Great User Requirements Rule # 1: Write it down
Writing down the requirements is the first step toward alignment. The act of writing requirements forces us to boil it down to the essentials and provides a mechanism to play it back to the system owner.
I enjoy building sand castles with my kids at the beach. Normally we start by digging a moat. The sand from the moat provides good material for the structure and as well as the walls. Although we have fun building the castle, inevitably the venture is doomed. During the construction a foot may be inaccurately placed, causing part of the ground to shift resulting in damage. This forces us to stop and improvise as we spend time on the repair. The tide is another factor that can cause us to deviate from our initial plans. The water coming close to the castle moat causes the sand to shift resulting in even more damage to be repaired.
The kids and I have fun with the process of constructing the castle. Fortunately, we are not accountable for delivering a final product. With the constant shifting of sand and changing conditions we can never say the project is fully complete nor does it look like we initially imagined. We could overcome these problems with a good set of blueprints at the beginning and driving piles deep into the sand on which we would build a stable foundation. But we are on vacation, so that is not going to happen.
While skipping the detail planning for a sand castle is okay, doing so for a computer system is a setup for failure. Unlike the sand castle, there are expectations that a computer system is delivered that meets a certain business need, is completed on-time, and is within budget. Delivering these things requires that a picture of the end product be first established, which is done through a user requirements document. The requirements document will serve as the blueprint and ensure the foundation piles are in place.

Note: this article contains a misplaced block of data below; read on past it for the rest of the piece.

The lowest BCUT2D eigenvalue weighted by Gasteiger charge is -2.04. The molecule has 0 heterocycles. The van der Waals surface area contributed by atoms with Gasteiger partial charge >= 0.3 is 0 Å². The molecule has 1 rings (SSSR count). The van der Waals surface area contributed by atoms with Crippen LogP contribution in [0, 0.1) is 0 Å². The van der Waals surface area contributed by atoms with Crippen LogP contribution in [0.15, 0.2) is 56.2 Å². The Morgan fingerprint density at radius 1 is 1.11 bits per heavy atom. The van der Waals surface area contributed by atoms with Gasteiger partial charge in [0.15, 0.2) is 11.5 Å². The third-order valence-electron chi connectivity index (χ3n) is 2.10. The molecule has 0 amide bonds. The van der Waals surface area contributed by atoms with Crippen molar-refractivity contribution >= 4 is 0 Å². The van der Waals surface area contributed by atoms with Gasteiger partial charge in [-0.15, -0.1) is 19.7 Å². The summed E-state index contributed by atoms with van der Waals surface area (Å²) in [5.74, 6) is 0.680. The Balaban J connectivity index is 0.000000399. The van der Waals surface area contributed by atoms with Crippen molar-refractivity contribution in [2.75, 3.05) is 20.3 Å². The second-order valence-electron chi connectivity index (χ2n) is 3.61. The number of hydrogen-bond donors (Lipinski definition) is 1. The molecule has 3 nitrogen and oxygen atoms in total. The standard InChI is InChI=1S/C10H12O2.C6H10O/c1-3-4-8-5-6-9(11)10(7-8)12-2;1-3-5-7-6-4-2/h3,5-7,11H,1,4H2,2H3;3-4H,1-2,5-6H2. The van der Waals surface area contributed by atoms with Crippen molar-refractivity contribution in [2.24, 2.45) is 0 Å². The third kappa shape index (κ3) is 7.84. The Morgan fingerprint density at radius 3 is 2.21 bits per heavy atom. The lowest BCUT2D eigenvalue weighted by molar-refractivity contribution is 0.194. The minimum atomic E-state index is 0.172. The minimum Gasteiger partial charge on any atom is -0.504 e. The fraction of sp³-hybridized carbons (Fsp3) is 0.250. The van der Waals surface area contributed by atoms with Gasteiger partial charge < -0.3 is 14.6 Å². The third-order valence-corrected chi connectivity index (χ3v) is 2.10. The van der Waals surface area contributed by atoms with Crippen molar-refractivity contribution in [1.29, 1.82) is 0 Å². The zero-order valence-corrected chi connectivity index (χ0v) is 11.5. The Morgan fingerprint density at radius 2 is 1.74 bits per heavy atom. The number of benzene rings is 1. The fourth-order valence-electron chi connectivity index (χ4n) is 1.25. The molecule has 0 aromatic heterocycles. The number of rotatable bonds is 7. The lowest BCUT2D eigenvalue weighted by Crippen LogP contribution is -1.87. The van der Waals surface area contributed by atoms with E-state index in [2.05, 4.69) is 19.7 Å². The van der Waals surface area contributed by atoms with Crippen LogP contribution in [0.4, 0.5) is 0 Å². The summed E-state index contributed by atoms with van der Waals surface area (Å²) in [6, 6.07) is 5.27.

Much like the sand at the beach things shift and change in the business world. Often needs change during the course of a systems implementation. Having an established requirements document enables the team to recognize the significance of changes and communicate the impact. Design documents can be easily modified to accommodate changing business needs.
Failure to have approved requirements leaves things open to interpretation. A discussion with users causes both parties in the conversation to make their own little assumptions as they fill in the unspoken detail. A well written requirements document will fill in the gaps with statements that stand on their own, thus eliminating gaps caused by differing assumptions. Having the document in writing allows all parties to sign indicating the system, as designed, will satisfy the business needs.
Without an initial design someone will insist the shifted sand has always been that way; the team simply misunderstood the needs as they were initially discussed. Overcome this by having a clear blueprint that maps the path to success.